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Credit Card Fraud: What to Do If It Happens to You

August 28, 2022

Any time your payment card, or its information, is used for illegitimate transactions without your knowledge or consent, you’ve become the victim of credit card fraud. 

There’s nothing worse than spotting an unusual payment on your statement or getting contacted by your bank to verify a purchase you didn’t make. Despite financial institutions taking security very seriously, credit card fraud is unfortunately on the rise in the U.S. 

If you suspect you’re a victim of credit card fraud, act quickly to stop scammers in their tracks. 

How hackers get your credit card information

Credit card fraud often happens when hackers acquire your personal information or banking details. There’re a number of ways they can do that.

  • Unsecure websites. If your Internet browser connects to a website without a secure connection, it becomes vulnerable to hacking, and cybercriminals can compromise your personally identifiable information (PII).
  • Physical records containing your social security number. Although social security numbers shouldn’t be on public records, yours could be printed on financial documents that can fall into the wrong hands if not disposed of correctly.
  • Phone or email phishing. When scammers impersonate official sources to try to get personal information from you, it’s called “phishing.” This can occur via email, phone, or even text message.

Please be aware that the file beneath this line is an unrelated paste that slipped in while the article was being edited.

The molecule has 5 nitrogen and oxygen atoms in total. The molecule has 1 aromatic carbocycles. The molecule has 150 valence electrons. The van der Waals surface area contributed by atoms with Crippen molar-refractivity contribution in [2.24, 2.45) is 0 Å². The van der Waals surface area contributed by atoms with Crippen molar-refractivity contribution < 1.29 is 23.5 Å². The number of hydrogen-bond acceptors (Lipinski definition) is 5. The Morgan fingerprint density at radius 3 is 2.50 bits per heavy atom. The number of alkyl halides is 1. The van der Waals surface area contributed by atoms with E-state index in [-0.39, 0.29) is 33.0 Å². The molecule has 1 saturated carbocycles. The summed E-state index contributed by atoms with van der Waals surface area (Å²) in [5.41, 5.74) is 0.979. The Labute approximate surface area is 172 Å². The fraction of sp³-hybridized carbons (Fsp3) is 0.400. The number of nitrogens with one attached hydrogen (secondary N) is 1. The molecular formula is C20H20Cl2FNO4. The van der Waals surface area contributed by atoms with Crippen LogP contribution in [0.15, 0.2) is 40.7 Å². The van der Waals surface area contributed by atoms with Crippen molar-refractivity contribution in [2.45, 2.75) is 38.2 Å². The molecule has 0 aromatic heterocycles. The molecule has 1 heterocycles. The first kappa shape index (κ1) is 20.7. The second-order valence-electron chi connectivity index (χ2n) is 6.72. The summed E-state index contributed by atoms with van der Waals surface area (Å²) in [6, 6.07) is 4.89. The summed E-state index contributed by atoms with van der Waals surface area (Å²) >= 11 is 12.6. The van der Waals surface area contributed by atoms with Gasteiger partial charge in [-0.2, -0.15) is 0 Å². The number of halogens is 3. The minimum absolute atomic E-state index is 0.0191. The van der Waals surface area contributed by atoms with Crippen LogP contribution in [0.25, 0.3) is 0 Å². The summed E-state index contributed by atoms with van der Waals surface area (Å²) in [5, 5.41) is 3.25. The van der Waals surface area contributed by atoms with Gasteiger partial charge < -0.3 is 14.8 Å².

• Data breaches. Hackers are known to compromise companies’ private records in order to get the personal information of customers and employees. In 2021, there were 2,932 publicly reported breaches, just in the U.S. alone.
  • ATMs and credit card readers. Scammers can affix a card-reading device to a legitimate bank or credit card reader—it’s known as “card skimming.” This means they gather card information from anyone unknowingly using the compromised machine. 

Additionally, much of your other personal information might be easily available online, such as on your social media accounts and profiles. 

What credit card companies do to deal with fraud

Of course credit card companies take fraud very seriously, which is why most institutions tend to have dedicated fraud teams and security safeguards to ensure that client data stays protected.